Health living is the most concern that we should give so much attention to, especially for the next coming generations. Having spent more than 20 years litigating food-borne illness cases, Bill Marler has a list of foods that he won’t touch, which he revealed in an article he posted in his Food Poisoning Journal.
The food poisoning expert is currently part of the ongoing litigation against Chipotle Mexican Grill following its E.coli and norovirus outbreaks and has won more than $600 million for clients since 1993.
Now, take a look on the list below:
1. Raw Oyster
You might love them, but they are filter feeders, so anything bad that passes through them stays in them due to the rise in water temperatures. The warmer the water, the more bacteria thrives.
According to WebMD, the Vibrio vulnificus, a bacterium that lives in warm seawater, is frequently found in oysters and other shellfish in warm coastal waters during the summer months. People who have weak immune systems, especially those with long-term (chronic) liver disease, are at greater risk for this condition than other people.
2. Precut Fruit
Well, cutting fruit increases its surface area, which means more of it gets handled and comes in contact with bacteria or other contaminates. In an article in GlobalNews, it was said that even just a small amount of damage to salad leaves and fruits, such as getting cut, is enough to stimulate bacteria to grow and multiply, especially when they’re stored in bags, according to new research out of the University of Leicester. The British microbiologists behind the research suggest that juices released from the salad leaves help salmonella, making it even more virulent and likely to cause infection.
3. Raw Sprout
In 20 years, sprouts have caused thirty bacterial outbreaks. That’s a lot for an uncommon food. There have been too many outbreaks to not pay attention to the risk of sprout contamination. “Those are products that I just don’t eat at all,” says Marler.
In an article in Foodsafety.gov, it is said that any fresh produce that is consumed raw or lightly cooked, sprouts carry a risk of foodborne illness. Unlike other fresh produce, seeds and beans need warm and humid conditions to sprout and grow. These conditions are also ideal for the growth of bacteria, including Salmonella, Listeria, and E. coli.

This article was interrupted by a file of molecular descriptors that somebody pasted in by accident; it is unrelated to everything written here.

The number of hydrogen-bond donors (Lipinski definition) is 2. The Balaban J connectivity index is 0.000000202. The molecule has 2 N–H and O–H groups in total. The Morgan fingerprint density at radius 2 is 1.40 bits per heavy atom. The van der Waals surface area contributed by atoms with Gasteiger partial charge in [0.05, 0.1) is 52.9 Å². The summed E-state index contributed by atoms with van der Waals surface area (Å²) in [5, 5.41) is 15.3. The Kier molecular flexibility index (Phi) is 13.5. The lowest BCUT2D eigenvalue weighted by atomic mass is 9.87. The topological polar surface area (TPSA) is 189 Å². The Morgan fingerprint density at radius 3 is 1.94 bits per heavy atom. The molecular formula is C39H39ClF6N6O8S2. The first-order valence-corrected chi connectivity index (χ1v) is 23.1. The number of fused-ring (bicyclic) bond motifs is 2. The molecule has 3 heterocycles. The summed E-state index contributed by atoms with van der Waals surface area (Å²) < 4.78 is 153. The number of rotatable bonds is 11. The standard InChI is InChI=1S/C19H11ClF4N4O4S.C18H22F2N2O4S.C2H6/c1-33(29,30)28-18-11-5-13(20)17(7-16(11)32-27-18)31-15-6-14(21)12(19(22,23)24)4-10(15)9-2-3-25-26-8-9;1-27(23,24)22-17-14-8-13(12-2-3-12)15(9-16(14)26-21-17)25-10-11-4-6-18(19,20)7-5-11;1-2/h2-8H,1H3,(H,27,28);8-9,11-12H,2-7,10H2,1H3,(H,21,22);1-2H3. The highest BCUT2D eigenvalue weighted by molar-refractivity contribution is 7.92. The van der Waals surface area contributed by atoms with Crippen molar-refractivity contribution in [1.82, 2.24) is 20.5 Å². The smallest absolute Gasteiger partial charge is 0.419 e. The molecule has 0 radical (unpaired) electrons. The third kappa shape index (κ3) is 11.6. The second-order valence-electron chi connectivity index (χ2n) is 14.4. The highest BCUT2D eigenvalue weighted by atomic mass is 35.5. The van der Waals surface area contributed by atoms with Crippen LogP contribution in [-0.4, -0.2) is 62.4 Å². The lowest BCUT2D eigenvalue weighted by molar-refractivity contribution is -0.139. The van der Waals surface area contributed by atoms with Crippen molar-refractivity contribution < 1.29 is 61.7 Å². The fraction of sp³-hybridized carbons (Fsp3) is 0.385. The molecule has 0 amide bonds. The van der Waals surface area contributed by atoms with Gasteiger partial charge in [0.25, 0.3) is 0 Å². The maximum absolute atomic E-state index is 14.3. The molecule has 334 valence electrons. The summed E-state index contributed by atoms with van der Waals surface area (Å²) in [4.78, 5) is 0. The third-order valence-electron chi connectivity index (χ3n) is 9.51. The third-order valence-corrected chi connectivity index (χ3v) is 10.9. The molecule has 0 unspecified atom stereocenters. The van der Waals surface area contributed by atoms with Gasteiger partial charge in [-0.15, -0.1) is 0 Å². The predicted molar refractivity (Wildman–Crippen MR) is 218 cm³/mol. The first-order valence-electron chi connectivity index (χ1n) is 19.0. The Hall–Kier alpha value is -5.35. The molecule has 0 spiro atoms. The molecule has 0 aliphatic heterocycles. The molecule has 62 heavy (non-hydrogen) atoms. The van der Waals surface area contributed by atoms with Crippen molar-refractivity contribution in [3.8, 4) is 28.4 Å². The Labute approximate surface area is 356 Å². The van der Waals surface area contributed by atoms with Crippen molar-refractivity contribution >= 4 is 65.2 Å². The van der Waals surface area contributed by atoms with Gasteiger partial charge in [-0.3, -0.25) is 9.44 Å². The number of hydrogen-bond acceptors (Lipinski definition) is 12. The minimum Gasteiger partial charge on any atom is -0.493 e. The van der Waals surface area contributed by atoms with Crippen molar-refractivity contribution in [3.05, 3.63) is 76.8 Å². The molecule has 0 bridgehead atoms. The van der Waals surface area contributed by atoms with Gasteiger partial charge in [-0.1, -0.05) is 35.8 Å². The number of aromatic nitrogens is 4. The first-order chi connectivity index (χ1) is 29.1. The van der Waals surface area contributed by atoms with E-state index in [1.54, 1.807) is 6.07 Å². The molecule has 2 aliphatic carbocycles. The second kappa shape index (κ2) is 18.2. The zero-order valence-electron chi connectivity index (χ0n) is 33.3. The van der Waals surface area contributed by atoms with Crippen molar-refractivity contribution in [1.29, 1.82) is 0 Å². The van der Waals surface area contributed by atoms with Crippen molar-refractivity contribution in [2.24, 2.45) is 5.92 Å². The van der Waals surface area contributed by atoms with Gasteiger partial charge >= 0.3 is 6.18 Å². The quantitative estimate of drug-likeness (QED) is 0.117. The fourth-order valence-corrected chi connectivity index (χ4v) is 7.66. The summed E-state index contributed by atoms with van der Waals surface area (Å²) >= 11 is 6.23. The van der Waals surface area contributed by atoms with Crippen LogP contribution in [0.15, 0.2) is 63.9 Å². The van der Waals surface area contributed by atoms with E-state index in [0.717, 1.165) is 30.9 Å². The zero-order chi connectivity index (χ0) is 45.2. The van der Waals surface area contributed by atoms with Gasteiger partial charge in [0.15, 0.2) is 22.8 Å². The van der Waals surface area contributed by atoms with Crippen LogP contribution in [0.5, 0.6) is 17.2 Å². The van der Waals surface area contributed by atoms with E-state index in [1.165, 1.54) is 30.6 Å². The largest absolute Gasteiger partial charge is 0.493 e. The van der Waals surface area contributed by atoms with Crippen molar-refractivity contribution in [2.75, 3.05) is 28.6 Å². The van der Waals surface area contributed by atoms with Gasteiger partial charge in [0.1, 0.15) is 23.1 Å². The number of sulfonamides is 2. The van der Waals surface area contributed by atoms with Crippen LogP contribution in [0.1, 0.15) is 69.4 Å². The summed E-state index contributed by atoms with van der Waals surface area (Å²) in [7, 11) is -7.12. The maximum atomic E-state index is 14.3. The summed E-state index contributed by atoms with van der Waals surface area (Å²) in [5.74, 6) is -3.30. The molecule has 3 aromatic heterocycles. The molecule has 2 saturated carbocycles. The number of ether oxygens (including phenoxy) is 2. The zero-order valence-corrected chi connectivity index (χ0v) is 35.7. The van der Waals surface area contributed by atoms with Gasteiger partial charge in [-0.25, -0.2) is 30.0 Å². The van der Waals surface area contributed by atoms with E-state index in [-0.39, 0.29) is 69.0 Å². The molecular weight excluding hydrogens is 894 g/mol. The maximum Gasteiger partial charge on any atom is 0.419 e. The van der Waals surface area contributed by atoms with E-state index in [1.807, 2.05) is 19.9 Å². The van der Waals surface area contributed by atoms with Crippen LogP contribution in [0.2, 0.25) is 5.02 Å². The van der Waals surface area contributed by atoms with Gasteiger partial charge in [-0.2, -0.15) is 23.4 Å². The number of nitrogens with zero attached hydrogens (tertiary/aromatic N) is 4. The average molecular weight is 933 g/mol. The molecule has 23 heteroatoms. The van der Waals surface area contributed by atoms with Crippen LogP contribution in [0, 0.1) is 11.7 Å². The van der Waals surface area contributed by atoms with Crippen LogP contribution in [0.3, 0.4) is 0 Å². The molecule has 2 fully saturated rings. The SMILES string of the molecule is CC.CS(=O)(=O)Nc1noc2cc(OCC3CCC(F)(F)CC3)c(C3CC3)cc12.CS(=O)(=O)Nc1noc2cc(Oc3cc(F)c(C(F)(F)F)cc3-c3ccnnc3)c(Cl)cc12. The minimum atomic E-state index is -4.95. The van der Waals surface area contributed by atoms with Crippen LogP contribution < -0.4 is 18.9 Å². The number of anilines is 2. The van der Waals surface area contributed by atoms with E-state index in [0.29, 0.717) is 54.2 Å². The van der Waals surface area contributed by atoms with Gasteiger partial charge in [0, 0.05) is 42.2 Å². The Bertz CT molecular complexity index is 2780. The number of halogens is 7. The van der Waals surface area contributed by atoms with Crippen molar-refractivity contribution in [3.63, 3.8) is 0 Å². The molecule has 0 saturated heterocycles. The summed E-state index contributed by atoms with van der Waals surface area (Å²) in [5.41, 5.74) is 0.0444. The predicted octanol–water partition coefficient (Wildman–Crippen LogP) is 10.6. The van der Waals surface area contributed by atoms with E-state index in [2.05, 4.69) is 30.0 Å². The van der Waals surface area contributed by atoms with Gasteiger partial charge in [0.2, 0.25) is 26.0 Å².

Accordingly, there have been at least 30 reported outbreaks of foodborne illness associated with different types of raw and lightly cooked sprouts since 1996. Most of these outbreaks were caused by Salmonella and E. coli.
4. Rare Steak
Meat needs to be heated to above 160 (throughout) to kill bacteria causing E. coli or salmonella, and rare meat often doesn’t cross that mark which makes them dangerous to eat. According to the article in Livestrong.com, ff your steak is undercooked, you are at risk of contracting one of several foodborne illnesses. These conditions may be caused by E. coli, salmonella or other bacteria, and they are often referred to generally as “food poisoning.” Young children, pregnant women and the elderly are particularly at risk for complications.
5. Ground Meat
“The reason ground products are more problematic and need to be cooked more thoroughly is that any bacteria that are on the surface of the meat can be ground inside of it,” said Marler.
According to the Wikipedia, Ground meat has food safety concerns not associated with whole cuts of meat. If undercooked, it can lead to sickness and food poisoning. In a whole cut from an animal, the interior of the meat is essentially sterile, even before cooking; any bacterial contamination is on the outer surface of the meat. When meat is ground, bacterial contamination from the surface can be distributed throughout the meat. If ground beef is not well cooked all the way through, there is a significant chance that enough pathogenic bacteria will survive to cause illness. Moreover, the warming will speed the reproduction of bacteria.
6. Raw eggs
While the risk for salmonella poisoning from eggs has decreased in the last 20 years, Marler said he still eats his eggs well-cooked. In 2010, there were roughly 2,000 reported cases of salmonella contamination in eggs.
According to Authority Nutrition, Raw and under-cooked eggs may contain pathogenic bacteria Salmonella, a type of harmful bacteria that can be found on egg shells, and also inside eggs sometimes.
Fortunately, the risk of an egg being contaminated is very low. One study found only 1 of every 30,000 eggs produced in the US is contaminated. However, from the 1970s through the 1990s, contaminated egg shells were the most common source of Salmonella infection.